Thank you, Minister. Janet Finch-Saunders to reply.

Okay. I stand by the amendment and I'd like to move to a vote.

Okay, thank you very much. The question is that amendment 19 be agreed then. Does any Member object? [Objection.] I'll therefore take a vote by show of hands. All those in favour of amendment 19. All those against. So, there voted four in favour, four against. As it's a tied vote, I use my casting vote in the negative, that is, against the amendment in accordance with Standing Orders, and amendment 19 falls.

Gwelliant 19: O blaid: 4, Yn erbyn: 4, Ymatal: 0

Gan fod nifer y pleidleisiau yn gyfartal, defnyddiodd y Cadeirydd ei phleidlais fwrw yn unol â Rheol Sefydlog 6.20(ii).

Gwrthodwyd y gwelliant

Amendment 19: For: 4, Against: 4, Abstain: 0

As there was an equality of votes, the Chair used her casting vote in accordance with Standing Order 6.20(ii).

Amendment has been rejected

Cynigiwyd gwelliant 20 (Janet Finch-Saunders).

Amendment 20 (Janet Finch-Saunders) moved.

The question is that amendment 20 be agreed. Does any Member object? [Objection.] Right. We'll have a vote then. The question is that amendment 20 be agreed. All those in favour. All those againist. So, there voted four in favour, four against. As it's a tied vote, I use my casting vote in the negative against the amendment, and amendment 20 falls.

Gwelliant 20: O blaid: 4, Yn erbyn: 4, Ymatal: 0

Gan fod nifer y pleidleisiau yn gyfartal, defnyddiodd y Cadeirydd ei phleidlais fwrw yn unol â Rheol Sefydlog 6.20(ii).

Gwrthodwyd y gwelliant

Amendment 20: For: 4, Against: 4, Abstain: 0

As there was an equality of votes, the Chair used her casting vote in accordance with Standing Order 6.20(ii).

Amendment has been rejected

Grŵp 6: Offerynnau statudol: gofynion ar Weinidogion Cymru (Gwelliannau 37, 38, 39, 40, 41, 42, 43, 45)
Group 6: Statutory instruments: requirements on Welsh Ministers (Amendments 37, 38, 39, 40, 41, 42, 43, 45)

We'll move on, then, to group 6, which relates to statutory instrument requirements on Welsh Ministers. The lead amendment in the group is amendment 37 in the name of Suzy Davies. I call on Suzy Davies to move the amendment and to speak to the amendments in the group. 


Cynigiwyd gwelliant 37 (Suzy Davies).

Amendment 37 (Suzy Davies) moved.

Thank you, Chair. I move amendment 37 as the lead amendment. These are the fun amendments, everybody. All the amendments in this group have been tabled to achieve the same objective, and that is to replace powers for Welsh Ministers with duties upon them, where the change is necessary to make the Bill function as a piece of law. Earlier you mentioned that there were some compulsory actions in the guidance that you've issued, but this is not about that in particular; this is about the operability of this piece of the Bill itself. Just as an example, in response in the group 3 debate, you actually said that regulations will have to be introduced to determine eligibility criteria under section 1—not 'might' but 'will' have to. So, there's an acceptance that some of these are de facto duties rather than permissive powers. 

So, as I argued in the debate on group 1, there is a distinction between powers that give Welsh Ministers flexibility to add or remove or change details in a Bill, or even later regulations actually in order to keep the legislation up to date, and steps that have to be overtaken to overcome the problems inherent in framework Bills that contain no instruction on the face of the Bill about how any relevant parties are expected to comply with it.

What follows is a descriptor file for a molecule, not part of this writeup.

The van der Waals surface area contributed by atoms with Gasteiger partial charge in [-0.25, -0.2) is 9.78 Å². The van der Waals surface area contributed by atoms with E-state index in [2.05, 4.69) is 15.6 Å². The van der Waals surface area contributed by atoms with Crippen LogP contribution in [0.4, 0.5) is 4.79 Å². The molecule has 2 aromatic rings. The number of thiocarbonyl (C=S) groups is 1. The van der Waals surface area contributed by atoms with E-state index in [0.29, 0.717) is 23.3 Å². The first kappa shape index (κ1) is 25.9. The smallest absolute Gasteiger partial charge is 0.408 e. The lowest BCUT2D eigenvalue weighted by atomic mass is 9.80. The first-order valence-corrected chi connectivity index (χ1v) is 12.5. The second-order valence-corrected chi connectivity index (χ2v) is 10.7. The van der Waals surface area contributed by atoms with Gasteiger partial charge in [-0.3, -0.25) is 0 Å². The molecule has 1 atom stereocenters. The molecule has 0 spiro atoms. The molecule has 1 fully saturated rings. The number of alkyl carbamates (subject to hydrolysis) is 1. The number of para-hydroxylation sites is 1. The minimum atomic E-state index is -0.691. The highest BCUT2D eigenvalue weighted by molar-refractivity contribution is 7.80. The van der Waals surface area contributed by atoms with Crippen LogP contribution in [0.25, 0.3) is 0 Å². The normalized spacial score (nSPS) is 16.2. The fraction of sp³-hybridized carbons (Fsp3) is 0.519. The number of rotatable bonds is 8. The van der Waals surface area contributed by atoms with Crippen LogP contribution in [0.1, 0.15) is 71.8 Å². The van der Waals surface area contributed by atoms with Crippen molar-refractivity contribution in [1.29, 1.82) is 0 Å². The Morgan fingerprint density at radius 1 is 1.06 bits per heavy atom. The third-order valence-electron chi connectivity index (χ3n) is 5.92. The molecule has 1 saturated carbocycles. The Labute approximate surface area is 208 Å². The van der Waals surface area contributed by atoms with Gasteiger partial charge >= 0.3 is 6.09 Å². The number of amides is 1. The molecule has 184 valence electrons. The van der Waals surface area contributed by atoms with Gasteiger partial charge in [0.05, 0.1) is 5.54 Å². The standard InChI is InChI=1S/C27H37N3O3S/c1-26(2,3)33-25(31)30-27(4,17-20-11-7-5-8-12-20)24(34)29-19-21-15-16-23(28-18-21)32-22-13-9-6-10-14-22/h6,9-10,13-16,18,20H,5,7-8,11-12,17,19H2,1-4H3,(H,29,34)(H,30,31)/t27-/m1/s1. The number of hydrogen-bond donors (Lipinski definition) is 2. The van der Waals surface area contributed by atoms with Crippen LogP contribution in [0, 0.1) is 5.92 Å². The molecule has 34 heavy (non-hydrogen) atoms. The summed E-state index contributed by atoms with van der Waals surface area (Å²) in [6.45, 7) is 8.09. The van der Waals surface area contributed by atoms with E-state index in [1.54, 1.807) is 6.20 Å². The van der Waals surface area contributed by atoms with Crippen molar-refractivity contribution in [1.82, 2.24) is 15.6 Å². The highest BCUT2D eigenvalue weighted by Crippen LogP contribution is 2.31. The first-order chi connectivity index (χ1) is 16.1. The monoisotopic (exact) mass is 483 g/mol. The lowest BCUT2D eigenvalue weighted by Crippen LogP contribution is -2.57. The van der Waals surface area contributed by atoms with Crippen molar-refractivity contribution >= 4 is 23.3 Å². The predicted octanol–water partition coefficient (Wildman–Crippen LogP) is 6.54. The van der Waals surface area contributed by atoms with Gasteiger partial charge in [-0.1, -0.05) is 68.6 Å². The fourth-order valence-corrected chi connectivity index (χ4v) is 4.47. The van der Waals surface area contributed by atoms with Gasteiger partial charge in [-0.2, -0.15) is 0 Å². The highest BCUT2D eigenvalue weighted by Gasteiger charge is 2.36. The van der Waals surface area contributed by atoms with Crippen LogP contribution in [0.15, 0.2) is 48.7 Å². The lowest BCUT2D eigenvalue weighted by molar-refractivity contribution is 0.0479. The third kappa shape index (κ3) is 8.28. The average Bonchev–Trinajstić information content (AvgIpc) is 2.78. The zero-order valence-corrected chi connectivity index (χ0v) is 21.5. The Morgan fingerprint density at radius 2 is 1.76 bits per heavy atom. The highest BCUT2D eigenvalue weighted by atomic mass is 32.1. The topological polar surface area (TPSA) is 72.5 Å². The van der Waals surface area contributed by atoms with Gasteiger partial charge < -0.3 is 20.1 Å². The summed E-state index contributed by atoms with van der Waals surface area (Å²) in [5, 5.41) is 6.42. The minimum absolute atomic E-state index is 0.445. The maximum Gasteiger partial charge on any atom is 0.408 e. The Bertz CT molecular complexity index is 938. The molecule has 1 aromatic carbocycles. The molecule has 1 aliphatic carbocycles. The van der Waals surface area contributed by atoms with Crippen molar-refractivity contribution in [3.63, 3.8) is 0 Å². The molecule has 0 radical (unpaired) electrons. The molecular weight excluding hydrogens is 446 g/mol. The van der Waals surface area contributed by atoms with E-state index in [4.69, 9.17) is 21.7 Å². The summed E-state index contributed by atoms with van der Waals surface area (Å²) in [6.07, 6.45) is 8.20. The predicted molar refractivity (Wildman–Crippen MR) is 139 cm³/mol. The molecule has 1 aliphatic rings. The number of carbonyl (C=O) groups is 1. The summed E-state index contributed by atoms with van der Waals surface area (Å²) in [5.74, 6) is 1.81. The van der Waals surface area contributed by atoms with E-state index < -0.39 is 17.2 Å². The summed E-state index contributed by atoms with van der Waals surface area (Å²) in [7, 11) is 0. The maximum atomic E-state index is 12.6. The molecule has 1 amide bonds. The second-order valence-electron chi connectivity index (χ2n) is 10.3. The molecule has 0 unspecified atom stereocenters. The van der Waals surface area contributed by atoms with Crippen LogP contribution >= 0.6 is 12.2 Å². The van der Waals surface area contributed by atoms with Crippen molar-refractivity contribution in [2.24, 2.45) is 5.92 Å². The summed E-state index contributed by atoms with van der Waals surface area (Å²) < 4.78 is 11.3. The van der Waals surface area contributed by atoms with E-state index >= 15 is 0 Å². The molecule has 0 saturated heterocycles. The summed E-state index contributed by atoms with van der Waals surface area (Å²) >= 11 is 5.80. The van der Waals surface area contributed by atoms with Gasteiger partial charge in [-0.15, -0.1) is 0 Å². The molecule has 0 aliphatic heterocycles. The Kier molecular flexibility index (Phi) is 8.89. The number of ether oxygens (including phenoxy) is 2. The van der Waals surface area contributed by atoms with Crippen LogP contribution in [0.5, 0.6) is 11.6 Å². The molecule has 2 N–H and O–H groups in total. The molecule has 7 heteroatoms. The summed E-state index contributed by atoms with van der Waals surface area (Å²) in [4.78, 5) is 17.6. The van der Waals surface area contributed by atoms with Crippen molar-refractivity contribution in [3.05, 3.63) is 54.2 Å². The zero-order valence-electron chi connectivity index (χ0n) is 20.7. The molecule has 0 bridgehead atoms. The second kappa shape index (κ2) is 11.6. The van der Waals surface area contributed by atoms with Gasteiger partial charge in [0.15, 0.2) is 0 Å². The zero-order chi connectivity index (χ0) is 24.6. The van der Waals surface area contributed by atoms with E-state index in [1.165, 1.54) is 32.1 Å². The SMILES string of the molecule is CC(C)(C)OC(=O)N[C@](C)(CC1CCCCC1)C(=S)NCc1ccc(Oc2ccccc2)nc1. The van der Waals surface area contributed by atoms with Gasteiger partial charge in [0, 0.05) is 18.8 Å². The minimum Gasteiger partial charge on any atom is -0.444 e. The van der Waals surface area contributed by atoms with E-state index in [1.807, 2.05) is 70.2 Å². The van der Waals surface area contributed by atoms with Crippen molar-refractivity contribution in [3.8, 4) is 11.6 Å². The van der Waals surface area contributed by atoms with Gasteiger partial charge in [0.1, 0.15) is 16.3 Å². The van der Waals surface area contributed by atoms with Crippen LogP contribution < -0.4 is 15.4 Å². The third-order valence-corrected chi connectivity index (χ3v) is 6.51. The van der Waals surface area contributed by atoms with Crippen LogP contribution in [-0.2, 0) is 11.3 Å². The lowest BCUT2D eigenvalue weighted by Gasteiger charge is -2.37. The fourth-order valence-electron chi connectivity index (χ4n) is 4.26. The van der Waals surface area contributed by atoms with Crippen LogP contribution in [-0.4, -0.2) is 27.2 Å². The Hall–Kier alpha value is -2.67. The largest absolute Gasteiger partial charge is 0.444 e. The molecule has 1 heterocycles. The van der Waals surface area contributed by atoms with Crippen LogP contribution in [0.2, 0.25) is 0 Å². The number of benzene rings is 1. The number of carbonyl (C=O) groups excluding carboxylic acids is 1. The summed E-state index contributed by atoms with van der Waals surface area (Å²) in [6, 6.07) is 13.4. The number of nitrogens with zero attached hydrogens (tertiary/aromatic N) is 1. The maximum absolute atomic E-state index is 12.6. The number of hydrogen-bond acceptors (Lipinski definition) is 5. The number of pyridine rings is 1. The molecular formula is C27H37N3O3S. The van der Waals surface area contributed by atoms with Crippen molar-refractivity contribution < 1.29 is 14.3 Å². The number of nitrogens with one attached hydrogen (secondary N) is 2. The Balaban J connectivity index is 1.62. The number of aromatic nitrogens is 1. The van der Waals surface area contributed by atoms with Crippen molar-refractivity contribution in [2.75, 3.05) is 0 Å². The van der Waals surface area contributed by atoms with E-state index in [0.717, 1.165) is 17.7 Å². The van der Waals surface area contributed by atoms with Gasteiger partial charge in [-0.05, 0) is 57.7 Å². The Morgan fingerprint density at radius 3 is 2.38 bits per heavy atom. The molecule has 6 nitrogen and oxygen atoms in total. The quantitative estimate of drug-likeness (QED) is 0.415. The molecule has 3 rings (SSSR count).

Can I just begin by saying that there are permissive powers in the Bill that are fine as they are? Welsh Ministers still have a great deal of discretion in what they can introduce through regulation, and, of course, I've taken into account the fact that you're happy with the affirmative scrutiny procedure. So, I've only sought to amend those powers that, should they not be exercised, will leave holes in the Bill, causing a problem with its usability.

I'm also aware that there are some other amendments today that cover some of my concerns, so I didn't bring forward my own amendments on that, but if they fall today I may want to have a look at them again at Stage 3. And, of course, I'm also conscious that there's this relationship with HMRC that dictates that there'll be occasions where, even though I may have some concerns, the provisions for powers rather than duties may have to go unamended. If there are any of those caught in this group, then I'm very happy to take guidance from you, Minister, on that, as long as you can explain why the relationship with HMRC is material.

So, section 1, I suspect, is unaffected by this HMRC consideration, and amendments 37, 38, 39 and 40 simply fulfil my objective of obliging Welsh Ministers to take certain actions to make the Bill work rather than merely allowing them to. So, if you look at section 1(2)(a), (b), (c), (d) and, indeed, subsection (6), even if they are amended somewhere else today, it's clear that if Welsh Ministers don't introduce regulations to describe a qualifying child, the conditions they have to meet to qualify, the persistence of those conditions, and to define who is a partner and what is to be considered paid work, then we will have no idea at all about who is entitled to this free childcare. It's a problem easily remedied—we can oblige rather than permit Welsh Ministers to introduce those regulations. I'm not attempting to prescribe their contents, but Welsh Ministers must commit to introducing those regulations to provide the understanding of who's affected by this Bill and who is not, and that is a certainty that is currently missing from the face of the Bill.